Fortunately, society does not evolve in such rapid ways, but we do seem to be experiencing an increasing pattern of isolation between our citizens that began developing in early childhood.  Now it may also be true that those parents who are providing the fulsome nurturing their children need are slowly becoming the evolving paradigm.  But it is happening too slowly and the current state of our societal emotional health is needlessly producing more fractured and unhappy lives than we can help heal as quickly as is needed.  The needless pain from poor nurturing is a crisis for each person feeling incomplete.

“Overall, roughly as many U.S. parents say they are raising their children similarly to how they were raised (43%) as say they are trying to take a different approach (44%). About one-in-ten parents (12%) say they’re neither trying to raise their children similarly to nor differently from how they were raised.”

Our world societies are now experiencing the consequences of poorly nurtured children, especially male children, as country after country becomes more repressive and caring for the well-being of their citizens becomes a fading dream.  I realize that I am making a leap in assumptions, but of the 210 countries assessed by Freedom House, 40% were considered free, 28% partly free, and 32% were considered not free.

Emotionally damaged males are conniving their way into power and destroying the social fabric of emotionally healthy governing systems.  The damages to their emotional health due to poor nurturing weighs heavily on our world’s capacity for survivability.  Their fear-based minds lean towards conservative, protective, and controlling behaviors as they struggle with creating a sense of safety by controlling their social environment.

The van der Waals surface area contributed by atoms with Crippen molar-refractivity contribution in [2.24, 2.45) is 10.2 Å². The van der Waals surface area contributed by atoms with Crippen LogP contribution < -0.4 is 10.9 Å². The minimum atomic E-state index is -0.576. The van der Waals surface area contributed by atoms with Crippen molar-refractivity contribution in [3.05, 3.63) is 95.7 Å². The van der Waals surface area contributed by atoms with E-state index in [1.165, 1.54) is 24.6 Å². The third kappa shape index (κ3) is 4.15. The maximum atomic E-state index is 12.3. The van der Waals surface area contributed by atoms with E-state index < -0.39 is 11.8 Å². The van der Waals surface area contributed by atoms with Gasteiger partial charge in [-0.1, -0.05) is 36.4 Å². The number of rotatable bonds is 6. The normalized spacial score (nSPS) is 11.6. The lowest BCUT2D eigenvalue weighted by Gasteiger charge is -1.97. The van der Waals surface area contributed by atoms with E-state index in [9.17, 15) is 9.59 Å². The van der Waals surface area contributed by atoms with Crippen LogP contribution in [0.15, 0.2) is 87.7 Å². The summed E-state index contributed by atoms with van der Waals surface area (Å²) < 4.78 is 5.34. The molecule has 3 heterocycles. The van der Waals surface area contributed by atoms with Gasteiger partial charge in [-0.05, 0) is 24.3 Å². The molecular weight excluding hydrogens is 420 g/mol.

Probably most if not all of these conservative-minded leaders in business and government had childhoods that withheld touching, experienced premature weaning, and had incomplete emotional supports prior to adulthood.  A Roger Jones article The Family Dynamics We Grew Up with Shape How We Work in the Harvard Business Review writes:


 “Research has shown that our early family experiences often re-emerge in our adult life interactions with others, including those in the business world. Families, after all, are our first “enterprise,” and our parents and siblings are our first “management team.” Early family life affects how leaders respond to pressure and react when team members compete for their attention. It influences whether they have close or distant relationships with the people who report to them, communicate directly or indirectly, micromanage or empower, encourage debates or shut them down.”

The one thing all children need more than anything else to develop a secure sense of self and the ability to care for others is to be appropriately held all the way into adulthood, to be given recognition and emotional support as they explore their worlds and form their unique perspectives, and to be encouraged to help others who may be in need of emotional and tangible supports.  It is the bonding process that a young person needs to go through to help them develop their humanness, to feel accepted and acceptable as part of their community.  A fully nurtured child develops a healthy, completely developed brain that is able to interact with other people with kindness, compassion, and love.

One of the reasons many people have a drive to find significant others may be their inner sensing of a need to fill a void from insufficient nurturing.  Of course, there are many other reasons for having a significant other in their life, like the desire for companionship, or the drive for species survival, or the desire to pass on their loving abilities to their young.  Incomplete nurturing affects our entire life by shaping our choices, our beliefs in ourselves, and in others.  But the greatest need any one of us has is the need to feel loved, to give love, and that need develops most directly during childhood.